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I thought of a couple sarcastic, semi humorous possible responses in my head, but chose not to verbally respond to her statement, knowing that it was probably more of a commentary of her sentiments about her own marriage and responsibilities, and less of a statement about divorce.

Because no one who has ever been divorced says stuff like that.

And what the nurse didn’t realize is what it’s REALLY like to be a single parent.

Preface: This is my perspective, based on a few different factors pertaining to my individual situation listed below.

    I am divorced and have my daughter alone about 75% of the time.
    For various reasons, I do not co-parent with her father. We have more of a “business relationship.”
    I do not have a partner in my home. It’s just me and my kid.

So in essence, I’m about to give you my take on single parenting from someone who is truly single parenting 75 % of the time to one child.

Here goes:

Single parenting is like living inside a computer that never turns off. There are many different tabs and programs open and only you can close them because you’re the one with the username and password and operating instructions. Oh, and the operating instructions are ones you have developed yourself based on your own experiences as a child except for you have to keep tweaking them as you realize your childhood and even your child is quite different than you. People may try to help you and sometimes you’re like oh my goodness, thank you for your help, YES, because your computer is so warmed up from running all the time, and you have all these different tabs open, like a tab for meals, clothing, homework, cleaning, extra curricular activities, one for trying to figure out tweens or toddlers, and not even mentioning the tabs for your own life.

In contrast, many homes with two involved parents have a computer they share. They exchange operating instructional notes. They both know how the computer works. And they can divide up the endless tabs and responsibilities. And sometimes one of them can say to the other, “I’m losing my patience with this kid we are trying to figure out. I need to walk away from the computer, so can you keep tabs on it while I go to the grocery store and get a mental break?”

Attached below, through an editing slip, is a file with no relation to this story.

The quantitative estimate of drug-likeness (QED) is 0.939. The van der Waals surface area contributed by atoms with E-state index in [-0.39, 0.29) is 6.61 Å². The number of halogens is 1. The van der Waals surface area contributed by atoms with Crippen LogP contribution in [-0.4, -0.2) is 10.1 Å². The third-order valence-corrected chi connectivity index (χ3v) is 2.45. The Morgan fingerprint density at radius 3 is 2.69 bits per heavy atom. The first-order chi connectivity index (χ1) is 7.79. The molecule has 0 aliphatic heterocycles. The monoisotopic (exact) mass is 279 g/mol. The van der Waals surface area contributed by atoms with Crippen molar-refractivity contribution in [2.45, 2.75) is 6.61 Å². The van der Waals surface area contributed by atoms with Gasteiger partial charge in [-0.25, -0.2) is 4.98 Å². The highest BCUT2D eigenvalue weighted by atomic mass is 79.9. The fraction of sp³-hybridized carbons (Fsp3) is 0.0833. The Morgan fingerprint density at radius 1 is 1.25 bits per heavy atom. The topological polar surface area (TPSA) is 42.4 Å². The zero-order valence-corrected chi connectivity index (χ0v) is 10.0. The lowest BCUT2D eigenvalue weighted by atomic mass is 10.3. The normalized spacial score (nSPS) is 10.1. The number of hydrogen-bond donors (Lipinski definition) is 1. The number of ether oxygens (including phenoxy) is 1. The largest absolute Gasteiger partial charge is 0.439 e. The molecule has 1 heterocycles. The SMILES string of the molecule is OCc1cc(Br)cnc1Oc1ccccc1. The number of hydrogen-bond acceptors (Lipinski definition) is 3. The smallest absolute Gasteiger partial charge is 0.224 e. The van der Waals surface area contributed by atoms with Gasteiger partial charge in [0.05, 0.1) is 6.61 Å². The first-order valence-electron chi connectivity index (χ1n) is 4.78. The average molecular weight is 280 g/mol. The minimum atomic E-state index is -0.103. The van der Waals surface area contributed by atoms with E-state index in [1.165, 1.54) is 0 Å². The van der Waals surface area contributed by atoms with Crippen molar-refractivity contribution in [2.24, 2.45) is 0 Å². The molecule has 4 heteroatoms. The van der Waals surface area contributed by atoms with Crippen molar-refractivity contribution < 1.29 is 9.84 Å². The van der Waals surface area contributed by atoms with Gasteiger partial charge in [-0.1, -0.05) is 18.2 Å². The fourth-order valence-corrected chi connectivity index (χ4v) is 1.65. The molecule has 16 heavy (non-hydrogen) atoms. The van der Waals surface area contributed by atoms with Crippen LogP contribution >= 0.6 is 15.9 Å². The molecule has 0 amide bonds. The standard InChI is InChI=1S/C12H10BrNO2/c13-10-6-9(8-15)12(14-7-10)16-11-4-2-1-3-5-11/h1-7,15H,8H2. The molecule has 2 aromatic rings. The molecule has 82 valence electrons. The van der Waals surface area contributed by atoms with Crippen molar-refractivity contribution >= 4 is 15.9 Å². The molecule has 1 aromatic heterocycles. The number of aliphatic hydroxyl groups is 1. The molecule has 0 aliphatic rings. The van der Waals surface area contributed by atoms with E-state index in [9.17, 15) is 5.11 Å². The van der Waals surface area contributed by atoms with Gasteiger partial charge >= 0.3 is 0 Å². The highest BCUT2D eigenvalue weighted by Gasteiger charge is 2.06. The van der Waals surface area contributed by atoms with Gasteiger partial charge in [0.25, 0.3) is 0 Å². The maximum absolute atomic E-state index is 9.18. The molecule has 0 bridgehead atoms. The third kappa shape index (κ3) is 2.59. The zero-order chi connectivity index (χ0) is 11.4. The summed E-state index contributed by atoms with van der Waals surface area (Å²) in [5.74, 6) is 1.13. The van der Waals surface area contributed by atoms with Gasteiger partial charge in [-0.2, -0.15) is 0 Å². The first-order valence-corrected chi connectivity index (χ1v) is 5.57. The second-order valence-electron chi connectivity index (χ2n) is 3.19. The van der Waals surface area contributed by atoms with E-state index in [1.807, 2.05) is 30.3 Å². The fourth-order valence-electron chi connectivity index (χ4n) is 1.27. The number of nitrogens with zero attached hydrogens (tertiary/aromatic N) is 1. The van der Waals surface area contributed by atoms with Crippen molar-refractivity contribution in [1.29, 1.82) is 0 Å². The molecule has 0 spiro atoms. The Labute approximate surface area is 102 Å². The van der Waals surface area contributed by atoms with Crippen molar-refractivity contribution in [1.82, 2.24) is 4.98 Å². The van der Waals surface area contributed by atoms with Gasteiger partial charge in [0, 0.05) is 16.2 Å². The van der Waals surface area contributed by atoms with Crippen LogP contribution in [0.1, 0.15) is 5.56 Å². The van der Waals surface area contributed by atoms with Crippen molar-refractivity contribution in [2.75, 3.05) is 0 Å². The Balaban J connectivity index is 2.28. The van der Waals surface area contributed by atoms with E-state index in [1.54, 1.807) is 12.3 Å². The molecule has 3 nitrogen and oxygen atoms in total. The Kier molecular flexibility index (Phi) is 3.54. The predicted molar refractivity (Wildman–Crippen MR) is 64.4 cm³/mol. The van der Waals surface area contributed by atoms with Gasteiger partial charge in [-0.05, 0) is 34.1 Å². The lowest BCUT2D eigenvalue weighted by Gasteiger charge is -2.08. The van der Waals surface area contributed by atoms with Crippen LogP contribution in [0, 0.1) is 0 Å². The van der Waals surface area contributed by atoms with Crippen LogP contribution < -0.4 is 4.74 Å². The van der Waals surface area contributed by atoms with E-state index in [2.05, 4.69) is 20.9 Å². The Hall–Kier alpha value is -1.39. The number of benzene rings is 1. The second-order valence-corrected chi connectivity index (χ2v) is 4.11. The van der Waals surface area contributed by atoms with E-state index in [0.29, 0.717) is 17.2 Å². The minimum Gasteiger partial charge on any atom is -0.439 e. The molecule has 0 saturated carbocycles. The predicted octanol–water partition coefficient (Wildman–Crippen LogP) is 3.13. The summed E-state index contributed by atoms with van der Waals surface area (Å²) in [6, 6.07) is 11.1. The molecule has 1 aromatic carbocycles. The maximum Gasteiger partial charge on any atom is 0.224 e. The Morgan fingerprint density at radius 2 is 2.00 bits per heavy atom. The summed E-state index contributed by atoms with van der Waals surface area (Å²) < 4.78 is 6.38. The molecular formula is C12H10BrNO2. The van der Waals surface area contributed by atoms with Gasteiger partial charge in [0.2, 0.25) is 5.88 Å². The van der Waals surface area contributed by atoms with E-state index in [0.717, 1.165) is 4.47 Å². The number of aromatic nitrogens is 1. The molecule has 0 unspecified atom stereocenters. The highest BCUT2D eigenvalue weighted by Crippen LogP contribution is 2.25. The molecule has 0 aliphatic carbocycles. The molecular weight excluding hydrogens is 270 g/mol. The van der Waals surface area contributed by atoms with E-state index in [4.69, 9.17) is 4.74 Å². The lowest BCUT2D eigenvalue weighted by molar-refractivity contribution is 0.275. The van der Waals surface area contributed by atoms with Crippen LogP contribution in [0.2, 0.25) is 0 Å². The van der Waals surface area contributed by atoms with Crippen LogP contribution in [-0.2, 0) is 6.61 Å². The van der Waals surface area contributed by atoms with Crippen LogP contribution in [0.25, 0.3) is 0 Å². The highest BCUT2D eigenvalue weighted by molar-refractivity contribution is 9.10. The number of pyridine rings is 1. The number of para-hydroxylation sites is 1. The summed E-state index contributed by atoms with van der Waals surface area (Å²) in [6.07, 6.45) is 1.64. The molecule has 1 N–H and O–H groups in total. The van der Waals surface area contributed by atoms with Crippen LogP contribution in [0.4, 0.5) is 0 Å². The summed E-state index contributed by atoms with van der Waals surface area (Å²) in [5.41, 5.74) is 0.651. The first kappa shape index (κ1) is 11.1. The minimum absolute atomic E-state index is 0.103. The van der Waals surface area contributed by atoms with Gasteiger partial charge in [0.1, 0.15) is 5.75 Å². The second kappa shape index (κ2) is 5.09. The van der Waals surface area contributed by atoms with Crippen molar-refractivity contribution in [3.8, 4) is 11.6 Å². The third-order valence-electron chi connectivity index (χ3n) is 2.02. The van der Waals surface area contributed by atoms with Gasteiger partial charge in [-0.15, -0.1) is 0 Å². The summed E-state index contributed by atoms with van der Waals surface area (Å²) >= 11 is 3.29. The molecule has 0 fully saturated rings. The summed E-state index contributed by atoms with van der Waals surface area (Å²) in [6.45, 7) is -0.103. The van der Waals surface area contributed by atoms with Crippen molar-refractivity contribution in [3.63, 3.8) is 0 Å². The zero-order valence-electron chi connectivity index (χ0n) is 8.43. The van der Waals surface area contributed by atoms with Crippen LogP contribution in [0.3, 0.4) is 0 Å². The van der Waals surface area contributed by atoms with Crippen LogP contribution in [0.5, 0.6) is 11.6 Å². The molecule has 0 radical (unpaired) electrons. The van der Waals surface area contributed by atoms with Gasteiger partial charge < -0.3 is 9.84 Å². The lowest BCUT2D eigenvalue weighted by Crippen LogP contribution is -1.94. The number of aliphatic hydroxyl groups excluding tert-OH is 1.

But the single parent has to keep all the tabs open even when she or he wants a break. Any breaks taken from the computer are never, ever spontaneous. No one just randomly shows up at her door at the exact moment she needs a break. That doesn’t mean she or he never receives technical support to keep their computer up and running smoothly. But it does mean she is the only one responsible for running that computer. It is she who must make decisions and decide how to fix it most of the time.

It is the times when my child is most emotional that I feel the greatest responsibility of single parenting and running that computer. When she is devastated about a loss, or extremely excited or nervous about an upcoming event, or angry with me because she didn’t get her way, I feel her feelings and I hold space for her and I realize that THIS IS IT. I’m her emotional support and I have to be present. I have to help her process.

It is in those times that I sometimes literally fall to my knees and say, “Lord, lead me, because it’s just me and my heart leading this kid, and I don’t know what in the heck I’m doing. Give me wisdom and strength to bear this great responsibility.”

Here’s the thing, though: I cannot bear witness to the challenges of single parenting without bearing witnesses to the beauty in it.

I am no more proud of anything than I am of the work I do as a single parent. I am not doing it perfectly, but I am doing it. I know that there are times she wishes, as many children of divorced parents do, that her parents were not divorced. What she doesn’t know, and may never know, is that I fought very hard to save my marriage to the point that I had lost myself completely in another person.

However, I found myself as a mother when I had the freedom to be me. I found myself when my daughter was two years old, woke up vomiting in the middle of the night, and cried for me. I found myself when she was three years old and fell running at the pool and got a concussion, and I scooped her up off the ground and rushed her to the doctor. I found myself when I took her to a child psychologist at the age of four because I was so worried I had no idea what I was doing raising this strong willed, vibrant little girl. I found myself when she received straight As all year long and won an award, and I was the sole person there to support her. I found myself when she got in big trouble in first grade for throwing her shoe over the fence during recess and she went the rest of the school day wearing one shoe.